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Album Review
Sunbathing Animal

Sunbathing Animal
by Parquet Courts

Rough Trade

Review Date
27th May 2014
Reviewed by
Nich Cunningham

Following on from last year's EP, Tally All The Things That You Broke, Parquet Courts’ third full-length album Sunbathing Animal ventures further into territory familiar to fans of the band. The Brooklyn-based group's oblique reimagining of punk filtered through a lens of Television and The Velvet Underground by way of Sonic Youth remains undiluted but, as may be expected of a band at this stage in their tenure, this record brings a more concise and self-confident approach.

Maintaining their distinctive style, Sunbathing Animals finds the band's driving rhythmic pulse focused by the mono production. The guitars lend a melodic counterpoint interspersed with frequent bursts of fuzzed up noise, and singer Andrew Savage’s stream-of-consciousness commentary is both vague and specific, but always engaging. The anger of the title-track sees the band in full flight, barely keeping up with itself. Mid-way through, 'Vienna II' has a similar sense of frustration, combined with a dissonant abstracted violence. And sprawling seven-minute track 'She’s Rolling' explores darker, more reflective territory with its oppressive droning bass and menace. The album closes with the noise-driven 'Into The Garden', vibing like a vari-speed Can before an about-face into a Guided By Voices-esque vignette of self-loathing.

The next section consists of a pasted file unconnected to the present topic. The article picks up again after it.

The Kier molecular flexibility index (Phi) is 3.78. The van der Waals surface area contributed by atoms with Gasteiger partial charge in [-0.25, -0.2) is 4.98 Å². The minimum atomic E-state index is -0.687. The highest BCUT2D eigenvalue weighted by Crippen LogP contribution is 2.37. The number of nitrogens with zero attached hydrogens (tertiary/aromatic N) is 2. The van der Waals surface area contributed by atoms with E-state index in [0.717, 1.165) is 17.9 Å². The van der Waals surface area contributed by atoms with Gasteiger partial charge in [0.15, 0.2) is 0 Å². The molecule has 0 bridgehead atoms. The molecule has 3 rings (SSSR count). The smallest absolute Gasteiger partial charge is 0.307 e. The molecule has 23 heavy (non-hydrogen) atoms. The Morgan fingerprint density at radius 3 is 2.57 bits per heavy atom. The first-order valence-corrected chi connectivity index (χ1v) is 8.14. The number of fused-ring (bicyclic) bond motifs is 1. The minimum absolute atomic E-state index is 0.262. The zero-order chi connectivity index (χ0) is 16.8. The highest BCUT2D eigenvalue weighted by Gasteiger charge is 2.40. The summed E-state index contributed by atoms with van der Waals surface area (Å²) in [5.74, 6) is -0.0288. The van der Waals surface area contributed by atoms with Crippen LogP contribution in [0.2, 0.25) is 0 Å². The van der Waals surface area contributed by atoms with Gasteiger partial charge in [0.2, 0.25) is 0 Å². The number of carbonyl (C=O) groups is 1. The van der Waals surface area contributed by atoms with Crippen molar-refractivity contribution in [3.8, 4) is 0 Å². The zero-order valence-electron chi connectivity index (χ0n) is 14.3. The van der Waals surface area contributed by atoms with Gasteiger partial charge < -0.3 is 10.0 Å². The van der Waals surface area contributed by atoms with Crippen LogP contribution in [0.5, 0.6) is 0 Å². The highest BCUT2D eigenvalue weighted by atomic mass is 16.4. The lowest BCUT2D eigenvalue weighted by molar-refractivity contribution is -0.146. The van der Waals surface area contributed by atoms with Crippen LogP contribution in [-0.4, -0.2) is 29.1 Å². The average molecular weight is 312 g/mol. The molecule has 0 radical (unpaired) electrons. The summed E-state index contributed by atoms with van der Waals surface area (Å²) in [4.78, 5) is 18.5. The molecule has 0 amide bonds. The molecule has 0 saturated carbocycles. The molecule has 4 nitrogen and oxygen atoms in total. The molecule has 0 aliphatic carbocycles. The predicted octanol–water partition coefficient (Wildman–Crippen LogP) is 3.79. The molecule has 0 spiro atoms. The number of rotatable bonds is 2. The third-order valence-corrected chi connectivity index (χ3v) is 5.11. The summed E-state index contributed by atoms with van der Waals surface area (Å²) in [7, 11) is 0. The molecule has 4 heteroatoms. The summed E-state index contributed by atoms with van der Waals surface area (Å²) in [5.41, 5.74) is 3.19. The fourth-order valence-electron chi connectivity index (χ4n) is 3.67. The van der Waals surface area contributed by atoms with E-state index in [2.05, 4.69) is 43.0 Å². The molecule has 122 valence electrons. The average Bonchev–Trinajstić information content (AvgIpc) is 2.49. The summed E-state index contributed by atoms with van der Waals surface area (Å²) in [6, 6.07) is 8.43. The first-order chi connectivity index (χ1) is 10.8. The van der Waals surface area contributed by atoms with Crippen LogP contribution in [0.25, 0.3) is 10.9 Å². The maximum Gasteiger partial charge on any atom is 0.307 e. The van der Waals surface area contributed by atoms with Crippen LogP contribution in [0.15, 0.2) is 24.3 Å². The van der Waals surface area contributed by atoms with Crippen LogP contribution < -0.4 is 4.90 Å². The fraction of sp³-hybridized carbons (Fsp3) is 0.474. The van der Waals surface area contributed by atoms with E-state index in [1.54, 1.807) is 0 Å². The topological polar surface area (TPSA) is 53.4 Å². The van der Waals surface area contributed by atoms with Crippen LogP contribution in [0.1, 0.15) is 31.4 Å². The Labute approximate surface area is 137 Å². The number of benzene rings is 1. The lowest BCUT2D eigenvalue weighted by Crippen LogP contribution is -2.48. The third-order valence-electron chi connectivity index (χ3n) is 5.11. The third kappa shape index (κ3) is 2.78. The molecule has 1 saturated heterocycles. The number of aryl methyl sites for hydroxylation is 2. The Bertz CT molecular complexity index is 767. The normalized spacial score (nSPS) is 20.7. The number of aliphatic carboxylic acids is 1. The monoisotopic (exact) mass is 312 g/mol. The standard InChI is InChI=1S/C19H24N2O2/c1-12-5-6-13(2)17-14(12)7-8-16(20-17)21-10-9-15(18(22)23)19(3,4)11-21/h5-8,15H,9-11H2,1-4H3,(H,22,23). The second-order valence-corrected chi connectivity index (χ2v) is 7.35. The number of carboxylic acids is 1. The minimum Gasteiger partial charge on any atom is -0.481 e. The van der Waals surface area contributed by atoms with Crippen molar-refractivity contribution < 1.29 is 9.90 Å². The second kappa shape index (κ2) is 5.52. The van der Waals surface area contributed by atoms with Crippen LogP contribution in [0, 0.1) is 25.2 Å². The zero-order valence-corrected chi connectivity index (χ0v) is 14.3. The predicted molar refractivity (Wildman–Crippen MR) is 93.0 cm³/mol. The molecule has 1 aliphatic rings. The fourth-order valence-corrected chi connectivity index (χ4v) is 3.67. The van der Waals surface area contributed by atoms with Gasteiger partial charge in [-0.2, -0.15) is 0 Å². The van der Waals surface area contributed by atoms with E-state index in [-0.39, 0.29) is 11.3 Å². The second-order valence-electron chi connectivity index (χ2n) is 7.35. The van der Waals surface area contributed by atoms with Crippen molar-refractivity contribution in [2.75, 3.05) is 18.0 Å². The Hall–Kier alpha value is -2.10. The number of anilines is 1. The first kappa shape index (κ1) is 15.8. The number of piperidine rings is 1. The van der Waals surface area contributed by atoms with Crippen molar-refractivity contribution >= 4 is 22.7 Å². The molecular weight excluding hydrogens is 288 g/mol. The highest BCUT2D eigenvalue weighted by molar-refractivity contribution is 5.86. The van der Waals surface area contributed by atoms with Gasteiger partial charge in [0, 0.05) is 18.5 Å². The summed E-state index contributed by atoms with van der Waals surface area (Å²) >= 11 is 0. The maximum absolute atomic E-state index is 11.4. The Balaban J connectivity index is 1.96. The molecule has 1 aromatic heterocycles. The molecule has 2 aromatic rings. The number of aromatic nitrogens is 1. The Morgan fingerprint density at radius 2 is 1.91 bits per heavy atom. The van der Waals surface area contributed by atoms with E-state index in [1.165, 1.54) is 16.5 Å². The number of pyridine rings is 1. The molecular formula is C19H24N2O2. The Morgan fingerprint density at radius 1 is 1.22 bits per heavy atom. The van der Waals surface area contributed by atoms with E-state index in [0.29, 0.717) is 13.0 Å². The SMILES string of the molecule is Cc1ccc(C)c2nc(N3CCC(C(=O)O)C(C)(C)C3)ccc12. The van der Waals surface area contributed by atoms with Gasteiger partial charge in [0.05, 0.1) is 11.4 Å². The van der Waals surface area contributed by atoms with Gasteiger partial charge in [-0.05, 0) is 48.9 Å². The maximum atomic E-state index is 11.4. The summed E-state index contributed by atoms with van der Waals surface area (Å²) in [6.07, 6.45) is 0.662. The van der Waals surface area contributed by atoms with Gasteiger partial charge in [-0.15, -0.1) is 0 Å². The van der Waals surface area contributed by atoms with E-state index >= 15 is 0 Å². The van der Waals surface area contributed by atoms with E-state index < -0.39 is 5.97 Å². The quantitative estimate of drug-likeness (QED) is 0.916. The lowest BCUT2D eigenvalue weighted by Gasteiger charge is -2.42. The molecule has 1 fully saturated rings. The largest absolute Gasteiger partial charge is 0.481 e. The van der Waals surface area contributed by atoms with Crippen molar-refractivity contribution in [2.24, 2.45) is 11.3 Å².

There is a subtle broadening of Parquet Courts palate with this record. However the band has preserved if not re-enforced their signature aural and lyrical aesthetic. If you were unimpressed before, Sunbathing Animal may not change your mind but make no mistake: this latest installment is a sophisticated and exciting collection of songs from a potent band operating at full power.


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